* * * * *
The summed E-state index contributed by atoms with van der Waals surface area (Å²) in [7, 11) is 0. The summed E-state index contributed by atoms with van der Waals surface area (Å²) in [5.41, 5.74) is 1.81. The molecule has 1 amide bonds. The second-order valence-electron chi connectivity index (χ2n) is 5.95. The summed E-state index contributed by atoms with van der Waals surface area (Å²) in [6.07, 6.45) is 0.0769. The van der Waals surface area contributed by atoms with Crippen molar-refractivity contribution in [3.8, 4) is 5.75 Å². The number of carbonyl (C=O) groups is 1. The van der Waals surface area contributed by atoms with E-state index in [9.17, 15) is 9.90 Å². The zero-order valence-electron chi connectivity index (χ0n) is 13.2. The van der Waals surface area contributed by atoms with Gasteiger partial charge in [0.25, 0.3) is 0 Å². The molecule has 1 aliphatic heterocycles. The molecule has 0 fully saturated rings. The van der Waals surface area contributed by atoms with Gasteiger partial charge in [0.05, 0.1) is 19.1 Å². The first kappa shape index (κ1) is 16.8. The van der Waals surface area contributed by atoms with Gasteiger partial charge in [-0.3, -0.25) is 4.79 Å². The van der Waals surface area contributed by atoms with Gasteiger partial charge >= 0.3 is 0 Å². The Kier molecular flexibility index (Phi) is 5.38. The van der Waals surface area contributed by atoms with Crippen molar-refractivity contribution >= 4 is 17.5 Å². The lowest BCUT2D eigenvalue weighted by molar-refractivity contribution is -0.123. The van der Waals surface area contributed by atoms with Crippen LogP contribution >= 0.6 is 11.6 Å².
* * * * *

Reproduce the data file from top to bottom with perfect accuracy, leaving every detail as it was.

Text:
The summed E-state index contributed by atoms with van der Waals surface area (Å²) in [7, 11) is 0. The summed E-state index contributed by atoms with van der Waals surface area (Å²) in [5.41, 5.74) is 1.81. The molecule has 1 amide bonds. The second-order valence-electron chi connectivity index (χ2n) is 5.95. The summed E-state index contributed by atoms with van der Waals surface area (Å²) in [6.07, 6.45) is 0.0769. The van der Waals surface area contributed by atoms with Crippen molar-refractivity contribution in [3.8, 4) is 5.75 Å². The number of carbonyl (C=O) groups is 1. The van der Waals surface area contributed by atoms with E-state index in [9.17, 15) is 9.90 Å². The zero-order valence-electron chi connectivity index (χ0n) is 13.2. The van der Waals surface area contributed by atoms with Gasteiger partial charge in [0.25, 0.3) is 0 Å². The molecule has 1 aliphatic heterocycles. The molecule has 0 fully saturated rings. The van der Waals surface area contributed by atoms with Gasteiger partial charge in [0.05, 0.1) is 19.1 Å². The first kappa shape index (κ1) is 16.8. The van der Waals surface area contributed by atoms with Gasteiger partial charge in [-0.3, -0.25) is 4.79 Å². The van der Waals surface area contributed by atoms with Gasteiger partial charge >= 0.3 is 0 Å². The Kier molecular flexibility index (Phi) is 5.38. The van der Waals surface area contributed by atoms with Crippen molar-refractivity contribution >= 4 is 17.5 Å². The lowest BCUT2D eigenvalue weighted by molar-refractivity contribution is -0.123. The van der Waals surface area contributed by atoms with Crippen LogP contribution >= 0.6 is 11.6 Å².